Rificolona is a Florentine folklore tradition: a paper lantern festival which lights up the streets of Florence on the eve of September 7th. Originally, the festivities were a celebration of the nativity of the Madonna. The tradition of parading down the streets leading to Basilica Santissima Annunciata carrying lighted paper lanterns on sticks dates back to the middle of the seventeenth century, and is reminiscent of the many peasants who arrived from the hills surrounding Florence to celebrate and to sell their wares in the market the day following the birth. Coming from very far away, they had to travel all through the night, carrying their wares on their backs and lanterns in their hands, hoping to remain safe in their journey. They arrived in the square and by the light of their flickering lamps, sang to the Virgin into the small hours of the morning.

Having arrived in Florence for the first time in early September, now more than two years ago, I had never heard of Rificolona. One night while walking the streets to meet some friends, I found myself swept up in the crowds of people making their way to Piazza Santissima Annunciata with their lanterns to enjoy music, street food and each other’s company. The air was full of magic and energy. We wound our way through the streets, and I was packed amongst people with lanterns swinging, held high as we inched our way towards the square. Once part of the procession, I was locked in until we finally poured into the piazza, joining the main event. After some searching I was able to find my friends in the crowd, and we took a seat on the busy steps of the piazza, watching the festivities unfold with enthusiasm. With my newcomer’s eyes I admired the raucous celebrations, observing as lanterns took off into the sky, people danced, and people sang. The air was still heavy with the heat of September.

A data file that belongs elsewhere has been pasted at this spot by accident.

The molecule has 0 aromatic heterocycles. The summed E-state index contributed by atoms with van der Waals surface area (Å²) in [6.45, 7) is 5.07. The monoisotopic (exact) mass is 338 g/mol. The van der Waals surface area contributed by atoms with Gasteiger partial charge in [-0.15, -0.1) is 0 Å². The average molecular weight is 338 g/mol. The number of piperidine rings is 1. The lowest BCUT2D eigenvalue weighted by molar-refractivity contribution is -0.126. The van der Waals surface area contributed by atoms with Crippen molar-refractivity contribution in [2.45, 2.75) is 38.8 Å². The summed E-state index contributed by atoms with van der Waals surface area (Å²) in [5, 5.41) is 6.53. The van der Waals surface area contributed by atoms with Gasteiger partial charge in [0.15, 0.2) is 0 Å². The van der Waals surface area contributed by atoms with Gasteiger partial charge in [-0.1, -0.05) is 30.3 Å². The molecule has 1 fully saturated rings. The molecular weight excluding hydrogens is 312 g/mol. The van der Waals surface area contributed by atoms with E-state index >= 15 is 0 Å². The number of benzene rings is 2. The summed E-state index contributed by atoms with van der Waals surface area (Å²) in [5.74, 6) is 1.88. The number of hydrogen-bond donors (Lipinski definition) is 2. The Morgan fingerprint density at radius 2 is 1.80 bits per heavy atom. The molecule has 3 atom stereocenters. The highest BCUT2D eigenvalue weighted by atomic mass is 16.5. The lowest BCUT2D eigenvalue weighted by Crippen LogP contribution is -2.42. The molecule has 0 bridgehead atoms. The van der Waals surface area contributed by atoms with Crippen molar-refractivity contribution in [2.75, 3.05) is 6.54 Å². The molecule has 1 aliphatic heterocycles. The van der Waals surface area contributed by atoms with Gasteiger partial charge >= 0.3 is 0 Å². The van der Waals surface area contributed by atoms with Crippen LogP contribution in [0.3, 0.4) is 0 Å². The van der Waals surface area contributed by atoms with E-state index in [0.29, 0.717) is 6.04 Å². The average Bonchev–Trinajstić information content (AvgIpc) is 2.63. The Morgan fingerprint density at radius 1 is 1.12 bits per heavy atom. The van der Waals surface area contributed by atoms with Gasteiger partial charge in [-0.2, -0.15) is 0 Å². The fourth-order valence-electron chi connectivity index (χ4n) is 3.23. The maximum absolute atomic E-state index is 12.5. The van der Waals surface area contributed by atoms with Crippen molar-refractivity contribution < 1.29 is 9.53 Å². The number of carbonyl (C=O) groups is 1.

As we chatted on the steps, my eyes wandered lazily around the crowd. Unwittingly, I locked eyes with a young man, probably about my age, standing further down on the steps and smoking a cigarette. He could have been a university student, or a young worker. Definitely not a tourist, with his apparent ease with his surroundings. He seemed lonely, and he, too, lazily took in the crowd, meeting then dropping my gaze. I happily people-watched for several hours, tuning in and out of my friends’ conversations, and the young man crossed my sight several times. He seemed to be alone, and didn’t appear to be waiting for anyone or heading in any particular direction. He was just lingering around the square, as were we.

When the night began winding down, we stood from our perch, stretched out our legs and said goodbye to one another. As I turned to leave, I spotted a group of people under the arch of the church at the top of the steps laying out cardboard and spreading blankets, covering themselves from the now slight nip in the summer air. People sleep here? I thought to myself. How sad. The women all wore long colourful skirts, swishing this way and that as they made their makeshift beds and began tucking themselves in. Among them, I could have sworn I caught a glimpse of the young man, just as he pulled the cover up over his head, turning in for the night. I wasn’t sure of what I had seen, could he have been getting ready to pass the night here? With the others? Confused, I went on my way home.

After that night, I began seeing him everywhere around the city; sitting on steps smoking cigarettes, standing outside the book shop trying to sell newspapers, or walking a few paces ahead of or behind the women in the colourful skirts. He seemed to remain invisible to the tourists or workers bustling through the streets on their way to somewhere. I wondered where he came from, and how, or why he had ended up here, selling papers by day and sleeping on church steps by night.

I left Florence for some time, returning to Canada and then moving to Rome, before finally returning to Florence to teach. I took an apartment in a part of town I was mostly unfamiliar with. It seemed quiet, within sight of the Duomo but on a tranquil street with limited traffic. Nothing special. I had been living there for several weeks, and was walking home late one night, passing through the quiet piazza leading to my street. The pavement was inky wet from a previous rain, and my footsteps echoed into the calm night. I looked up at the church steps just as a woman in a swishing skirt was unfolding a blanket, getting ready to tuck in next to several others huddled under the arch of the church. All of a sudden I had the most vivid déjà vu, and the square was full of lanterns, street vendors and people once again.

A voice from behind me brought me back to the present. Have you been following me?

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